I have a view where I want to output a list of content node teasers. At the moment all content nodes are used, but I want to filter the output to only contain nodes that have a certain value in a taxonomy field property they have, check if the current user has a certain role that is similar to the property and only then show them in the output.

So far I've tried to programmatically filter the output in the hook mytheme_preprocess_views_view_unformatted of my theme with the following code

function mytheme_preprocess_views_view_unformatted(&$variables) {
    $result = $variables['view']->result;
    $entity = $result->entity;

but that crashes the site and doesn't give me the results to filter.

Is there a way to filter the content nodes programmatically or view the view settings and if so how?

  • What does the error log message say?
    – hiew1
    Commented Jan 11, 2019 at 13:30
  • Notice: Trying to get property of non-object in mytheme_preprocess_views_view_unformatted() and some long stacktrace
    – plocks
    Commented Jan 11, 2019 at 13:34
  • I'm not even sure if my approach is feasable here.
    – plocks
    Commented Jan 11, 2019 at 13:34
  • 1
    As for the view setting, go to 'Structure', then go to 'Views', and you should be able to see next to the 'List' tab, there's a 'Settings' tab, click on that and since you are writing a filter to query the property, it will help to check the box "Show the SQL query". Then you should be able to see the SQL query as a reference to write your query programmatically.
    – hiew1
    Commented Jan 11, 2019 at 13:54
  • 1
    Then refer to the answer by Duncanmoo here: drupal.stackexchange.com/questions/26431/… it should point you in some direction, not a complete solution.
    – hiew1
    Commented Jan 11, 2019 at 13:55

1 Answer 1


I think I understand what you're describing, and it is theoretically possible to handle in the hook as you've started, with something like this:

 * Implements hook_preprocess_views_view_unformatted().
function mymodule_preprocess_views_view_unformatted(&$variables) {
  if (isset($variables['view'])) {
    $view = $variables['view'];
    // You'll want to check the ID && possibly the current_display so as not to fire on every View!
    // In this example, my View is called "test", and I have a page display called "page_1".
    if ($view->id() == "test" && $view->current_display == "page_1") {
      $result = $view->result;
      // You mentioned doing something regarding the user, so you could grab that here.
      $current_user = $variables['user']->account;
      // The $result will be an array of ResultRow entities.
      foreach ($result as $key => $resultRowEntity) {
        // Do some customized logic on each row.
        // You can access the entire entity here if needed like this:
        $row_entity = $resultRowEntity->_entity;
        // In my case this is a Node, so can do something to get a term field from it.
        // In this example, getting the "some_field" and the first delta of it as a string value.
        $some_field_on_the_node = $row_entity->get('field_some_field')->getValue();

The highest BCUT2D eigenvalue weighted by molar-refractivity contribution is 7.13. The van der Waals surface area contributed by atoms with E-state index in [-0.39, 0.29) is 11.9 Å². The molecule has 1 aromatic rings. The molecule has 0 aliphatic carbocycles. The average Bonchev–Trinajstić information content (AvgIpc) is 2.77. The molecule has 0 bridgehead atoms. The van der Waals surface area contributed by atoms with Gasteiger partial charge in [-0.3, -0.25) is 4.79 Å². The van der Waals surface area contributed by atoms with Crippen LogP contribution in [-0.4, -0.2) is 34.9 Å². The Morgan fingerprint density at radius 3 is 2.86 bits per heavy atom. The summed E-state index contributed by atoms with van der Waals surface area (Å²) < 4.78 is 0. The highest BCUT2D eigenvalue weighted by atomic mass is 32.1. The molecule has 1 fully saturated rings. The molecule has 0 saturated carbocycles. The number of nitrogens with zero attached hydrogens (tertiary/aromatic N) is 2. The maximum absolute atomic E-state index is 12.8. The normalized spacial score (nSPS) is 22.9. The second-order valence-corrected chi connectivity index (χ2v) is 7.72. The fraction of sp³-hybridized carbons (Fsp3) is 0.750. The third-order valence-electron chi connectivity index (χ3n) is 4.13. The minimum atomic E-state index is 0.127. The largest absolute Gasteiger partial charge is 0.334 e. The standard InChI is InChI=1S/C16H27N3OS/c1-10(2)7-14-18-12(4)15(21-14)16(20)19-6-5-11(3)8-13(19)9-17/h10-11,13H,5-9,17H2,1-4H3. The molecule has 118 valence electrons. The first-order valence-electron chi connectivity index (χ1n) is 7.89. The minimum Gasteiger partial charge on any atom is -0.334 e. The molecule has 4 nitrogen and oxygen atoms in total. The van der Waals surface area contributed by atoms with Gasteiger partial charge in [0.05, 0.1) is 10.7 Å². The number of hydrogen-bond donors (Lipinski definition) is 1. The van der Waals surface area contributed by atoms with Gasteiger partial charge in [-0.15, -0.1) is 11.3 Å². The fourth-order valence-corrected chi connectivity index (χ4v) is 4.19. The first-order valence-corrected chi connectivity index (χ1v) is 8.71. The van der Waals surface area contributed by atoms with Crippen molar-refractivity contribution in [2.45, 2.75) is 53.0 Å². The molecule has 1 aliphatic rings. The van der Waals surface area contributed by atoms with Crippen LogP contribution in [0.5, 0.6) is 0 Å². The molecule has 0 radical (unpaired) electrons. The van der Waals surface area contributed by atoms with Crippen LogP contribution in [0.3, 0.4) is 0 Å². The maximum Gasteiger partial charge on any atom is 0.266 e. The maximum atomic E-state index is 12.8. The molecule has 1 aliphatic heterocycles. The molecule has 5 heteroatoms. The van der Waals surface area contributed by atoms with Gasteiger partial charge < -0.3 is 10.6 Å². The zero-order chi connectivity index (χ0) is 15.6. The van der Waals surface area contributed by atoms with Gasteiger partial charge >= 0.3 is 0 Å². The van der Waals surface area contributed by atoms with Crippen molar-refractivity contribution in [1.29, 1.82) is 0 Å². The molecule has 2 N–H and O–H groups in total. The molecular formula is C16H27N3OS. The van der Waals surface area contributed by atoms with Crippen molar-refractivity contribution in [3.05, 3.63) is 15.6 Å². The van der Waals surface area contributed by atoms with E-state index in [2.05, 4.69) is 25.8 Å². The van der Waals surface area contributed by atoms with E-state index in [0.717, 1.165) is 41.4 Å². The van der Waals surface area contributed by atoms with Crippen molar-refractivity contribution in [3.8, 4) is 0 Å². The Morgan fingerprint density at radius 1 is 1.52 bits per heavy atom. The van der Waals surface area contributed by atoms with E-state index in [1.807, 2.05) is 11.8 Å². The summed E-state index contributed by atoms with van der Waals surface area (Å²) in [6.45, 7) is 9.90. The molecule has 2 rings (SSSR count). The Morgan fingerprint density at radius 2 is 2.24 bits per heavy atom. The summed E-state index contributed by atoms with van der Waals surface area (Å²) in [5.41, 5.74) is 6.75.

// You could do some sort of logic here to determine whether or not to unset this row.
        // In this example, I'll say if the field doesn't equal 2, OR the user ID is not equal to 1, unset the row.
        // This would remove it from the result.
        if ($some_field_on_the_node != "2" || $current_user->uid != 1) {
          // You'll want to unset it from 'rows' to not display it.

I think the takeaway is to use "isset" to avoid those nasty PHP errors, and I highly recommend using XDebug, or at the least the devel && kint modules, so that in your code, you can put things like ksm($variables['view']) to get some insight into what variables you have available to use. PHP can be very finicky when you try and reference things that don't exist!

Even though this might technically work, it's worth noting that a better approach would be to implement a relationship in Views to bring in the taxonomy term entity being referenced on your node, and that would allow you to add View filters in the UI to massage out the data that way. You could also add a role that could be associated with viewing your particular content type, and this would automatically exclude it from Views results regarding the user if they didn't have this role.

Of course, I may me misunderstanding the complexity of your use case. Another "better practice" approach would be to implement a custom Views filter, which could then be added via the Views UI and maintained separately in a custom module, and would possibly allow for a cleaner implementation - It's somewhat of a broad topic, but I think this is a great intro to the topic: https://www.webomelette.com/creating-custom-views-filter-drupal-8.

I hope this helps point you in the right direction!

  • Wow, thanks for the in depth answer, I'll look into it right away!
    – plocks
    Commented Jan 11, 2019 at 14:38
  • With a few changes here and there the programmatical solutions works like a charm! Thanks again.
    – plocks
    Commented Jan 11, 2019 at 15:23

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